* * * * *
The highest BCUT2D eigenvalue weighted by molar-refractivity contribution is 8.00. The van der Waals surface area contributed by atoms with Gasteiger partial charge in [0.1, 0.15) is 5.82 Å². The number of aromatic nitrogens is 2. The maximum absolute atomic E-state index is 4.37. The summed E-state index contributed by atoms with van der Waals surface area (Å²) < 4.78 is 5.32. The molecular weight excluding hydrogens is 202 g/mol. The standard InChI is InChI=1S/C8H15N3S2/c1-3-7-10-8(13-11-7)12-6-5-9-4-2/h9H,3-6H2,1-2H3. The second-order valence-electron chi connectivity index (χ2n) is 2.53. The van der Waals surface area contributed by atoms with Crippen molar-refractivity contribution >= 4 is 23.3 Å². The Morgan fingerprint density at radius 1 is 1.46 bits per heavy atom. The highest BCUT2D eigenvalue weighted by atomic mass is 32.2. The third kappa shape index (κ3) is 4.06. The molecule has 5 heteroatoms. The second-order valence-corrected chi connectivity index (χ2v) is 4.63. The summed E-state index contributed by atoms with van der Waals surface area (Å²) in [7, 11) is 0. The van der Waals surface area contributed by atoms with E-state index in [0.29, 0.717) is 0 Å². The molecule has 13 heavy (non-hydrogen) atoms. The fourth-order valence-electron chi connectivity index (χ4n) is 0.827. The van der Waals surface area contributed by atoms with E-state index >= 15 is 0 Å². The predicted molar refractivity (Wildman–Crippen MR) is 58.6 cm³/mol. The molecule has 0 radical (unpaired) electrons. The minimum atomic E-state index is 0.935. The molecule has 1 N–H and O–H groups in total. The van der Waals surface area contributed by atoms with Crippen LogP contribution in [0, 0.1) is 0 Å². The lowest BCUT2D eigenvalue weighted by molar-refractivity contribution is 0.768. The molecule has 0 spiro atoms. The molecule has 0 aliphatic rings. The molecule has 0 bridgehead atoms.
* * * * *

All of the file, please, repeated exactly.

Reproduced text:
The highest BCUT2D eigenvalue weighted by molar-refractivity contribution is 8.00. The van der Waals surface area contributed by atoms with Gasteiger partial charge in [0.1, 0.15) is 5.82 Å². The number of aromatic nitrogens is 2. The maximum absolute atomic E-state index is 4.37. The summed E-state index contributed by atoms with van der Waals surface area (Å²) < 4.78 is 5.32. The molecular weight excluding hydrogens is 202 g/mol. The standard InChI is InChI=1S/C8H15N3S2/c1-3-7-10-8(13-11-7)12-6-5-9-4-2/h9H,3-6H2,1-2H3. The second-order valence-electron chi connectivity index (χ2n) is 2.53. The van der Waals surface area contributed by atoms with Crippen molar-refractivity contribution >= 4 is 23.3 Å². The Morgan fingerprint density at radius 1 is 1.46 bits per heavy atom. The highest BCUT2D eigenvalue weighted by atomic mass is 32.2. The third kappa shape index (κ3) is 4.06. The molecule has 5 heteroatoms. The second-order valence-corrected chi connectivity index (χ2v) is 4.63. The summed E-state index contributed by atoms with van der Waals surface area (Å²) in [7, 11) is 0. The van der Waals surface area contributed by atoms with E-state index in [0.29, 0.717) is 0 Å². The molecule has 13 heavy (non-hydrogen) atoms. The fourth-order valence-electron chi connectivity index (χ4n) is 0.827. The van der Waals surface area contributed by atoms with E-state index >= 15 is 0 Å². The predicted molar refractivity (Wildman–Crippen MR) is 58.6 cm³/mol. The molecule has 0 radical (unpaired) electrons. The minimum atomic E-state index is 0.935. The molecule has 1 N–H and O–H groups in total. The van der Waals surface area contributed by atoms with Crippen LogP contribution in [0, 0.1) is 0 Å². The lowest BCUT2D eigenvalue weighted by molar-refractivity contribution is 0.768. The molecule has 0 spiro atoms. The molecule has 0 aliphatic rings. The molecule has 0 bridgehead atoms.